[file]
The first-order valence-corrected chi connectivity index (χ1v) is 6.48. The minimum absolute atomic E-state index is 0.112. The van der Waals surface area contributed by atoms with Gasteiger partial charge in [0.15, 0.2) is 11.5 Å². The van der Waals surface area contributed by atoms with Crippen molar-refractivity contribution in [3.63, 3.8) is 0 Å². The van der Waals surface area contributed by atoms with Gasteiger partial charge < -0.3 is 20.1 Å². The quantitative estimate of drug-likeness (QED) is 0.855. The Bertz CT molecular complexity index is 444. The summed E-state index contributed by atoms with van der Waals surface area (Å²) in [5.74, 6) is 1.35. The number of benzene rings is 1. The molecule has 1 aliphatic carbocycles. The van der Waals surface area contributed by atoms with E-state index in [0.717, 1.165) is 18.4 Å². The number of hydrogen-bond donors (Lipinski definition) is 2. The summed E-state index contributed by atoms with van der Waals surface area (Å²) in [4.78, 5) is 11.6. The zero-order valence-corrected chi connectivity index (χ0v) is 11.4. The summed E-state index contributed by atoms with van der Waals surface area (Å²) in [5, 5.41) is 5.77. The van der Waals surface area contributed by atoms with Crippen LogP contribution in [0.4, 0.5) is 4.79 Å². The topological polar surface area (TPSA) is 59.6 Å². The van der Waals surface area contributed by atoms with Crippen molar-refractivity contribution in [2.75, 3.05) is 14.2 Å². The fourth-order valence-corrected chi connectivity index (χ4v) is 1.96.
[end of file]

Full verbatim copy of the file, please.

The first-order valence-corrected chi connectivity index (χ1v) is 6.48. The minimum absolute atomic E-state index is 0.112. The van der Waals surface area contributed by atoms with Gasteiger partial charge in [0.15, 0.2) is 11.5 Å². The van der Waals surface area contributed by atoms with Crippen molar-refractivity contribution in [3.63, 3.8) is 0 Å². The van der Waals surface area contributed by atoms with Gasteiger partial charge < -0.3 is 20.1 Å². The quantitative estimate of drug-likeness (QED) is 0.855. The Bertz CT molecular complexity index is 444. The summed E-state index contributed by atoms with van der Waals surface area (Å²) in [5.74, 6) is 1.35. The number of benzene rings is 1. The molecule has 1 aliphatic carbocycles. The van der Waals surface area contributed by atoms with E-state index in [0.717, 1.165) is 18.4 Å². The number of hydrogen-bond donors (Lipinski definition) is 2. The summed E-state index contributed by atoms with van der Waals surface area (Å²) in [4.78, 5) is 11.6. The zero-order valence-corrected chi connectivity index (χ0v) is 11.4. The summed E-state index contributed by atoms with van der Waals surface area (Å²) in [5, 5.41) is 5.77. The van der Waals surface area contributed by atoms with Crippen LogP contribution in [0.4, 0.5) is 4.79 Å². The topological polar surface area (TPSA) is 59.6 Å². The van der Waals surface area contributed by atoms with Crippen molar-refractivity contribution in [2.75, 3.05) is 14.2 Å². The fourth-order valence-corrected chi connectivity index (χ4v) is 1.96.